Mr. Zain-ul Ibidin listed his occupation as a chef at the Royal College of Obstetricians. He was born Francis Etim in London's Chelsea district, but adopted his current name after converting to Islam in 1979. Since the Sept. 11 attacks, Britain has introduced new antiterror laws permitting the detention of foreign terror suspects.
That legislation ran into trouble recently when immigration judges ruled that the law was discriminatory because it exposed only foreigners, not Britons, to detention without trial. The government has said it will appeal that ruling, and the authorities are still reported to be holding nine people — all Arab Muslims — under the new laws.
|Re: British Court Frees a Muslim Arrested After 9/|
|08/12/02 at 05:09:06|
August 10, 2002
Muslim cleared of attempting to recruit terrorists
By Richard Ford, Home Correspondent
A MUSLIM convert who claimed he had been a “trophy” scapegoat for the authorities after
the September 11 attacks was cleared yesterday of trying to recruit Islamic terrorists by
offering weapons training on his website.
Sulayman Zain-ul-abidin, had set up the Ultimate Jihad Challenge website offering live
firearms training on a ?3,000, two-week course in America.
Mark Ellison, for the prosecution at the Old Bailey, claimed that it was to “assist or
prepare for terrorism”. He added that the offer of live firearms training was something the
jury would have to give careful consideration to when deciding what message the defendant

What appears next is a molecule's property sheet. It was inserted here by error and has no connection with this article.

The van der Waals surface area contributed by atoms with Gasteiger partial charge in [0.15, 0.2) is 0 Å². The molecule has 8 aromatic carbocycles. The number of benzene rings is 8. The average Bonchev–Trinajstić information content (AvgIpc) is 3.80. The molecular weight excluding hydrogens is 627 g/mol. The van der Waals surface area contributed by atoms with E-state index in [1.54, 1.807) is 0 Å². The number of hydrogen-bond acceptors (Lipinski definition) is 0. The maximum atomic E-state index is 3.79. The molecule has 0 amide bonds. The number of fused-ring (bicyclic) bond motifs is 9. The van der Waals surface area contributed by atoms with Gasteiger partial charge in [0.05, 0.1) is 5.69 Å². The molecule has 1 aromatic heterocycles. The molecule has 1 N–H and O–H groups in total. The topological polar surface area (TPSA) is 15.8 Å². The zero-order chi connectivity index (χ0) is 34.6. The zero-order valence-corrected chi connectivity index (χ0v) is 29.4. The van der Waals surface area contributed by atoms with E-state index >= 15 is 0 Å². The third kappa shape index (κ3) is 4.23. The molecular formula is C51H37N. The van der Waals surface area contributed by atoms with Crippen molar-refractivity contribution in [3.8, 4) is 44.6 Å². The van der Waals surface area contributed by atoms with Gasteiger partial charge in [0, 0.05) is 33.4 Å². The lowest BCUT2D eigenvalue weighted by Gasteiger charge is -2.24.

was choosing to convey. “The invitation to others is not disputed,” he added.
Mr Zain-ul-abidin, 44, from Greenwich, southeast London, maintained that he was running a
security service and disregarded any inquiries which thought he was recruiting people for
a holy war. He had been fighting a war of words against attempts in the media to demonise
Islam. The only person to have taken a course in the last couple of years had been a
Sainsbury’s security guard.
The defendant was the first Muslim to be tried in England under the Terrorism Act 2000
Act after September 11. He was arrested three weeks after the attacks on New York and
Washington and two weeks after going into a London police station to complain that he did not
feel safe after a newspaper article about his activities.
“September 11 happened and they have got to show the public they are fighting Islamic
terrorism,” he told the court.“If September 11 never happened I wouldn’t be standing here
and trying to justify trying to make a business. I’m their trophy, I’m their prize.” They
have got to convict me.”
Mr Zain-ul-abidin had denied inviting others to receive instruction or training in making
or using firearms or explosives between February 20 and October 2 last year.
The prosecution also alleged that police found a laptop in the defendant’s locker
containing articles about al-Qaeda.
His acquittal follows two failed attempts to extradite suspected Islamic terrorists to
the United States. There has been no conviction of anyone connected to Islamic terrorism
Last week a judge dismissed extradition cases against Yasser al-Siri, a West London
bookseller, accused of being a key figure in al-Qaeda. Earlier, a case against Lotfi Raissi, a
pilot based in West London, was dismissed.
Mr Zain-ul-abidin was born Francis Etim in Chelsea but changed his name after converting
to Islam in 1979. He was a chef at the Royal College of Obstetricians.
Muddassar Arani, his solicitor, said that his client’s house had been repossessed since
Andrew Dismore, Labour MP for Hendon, who first brought the case to the public’s
attention, said he was disappointed by the outcome.
“I have been following the activities of (this firm) for getting on for three years now,”
he said, “and certainly from their website there was, I thought, quite substantial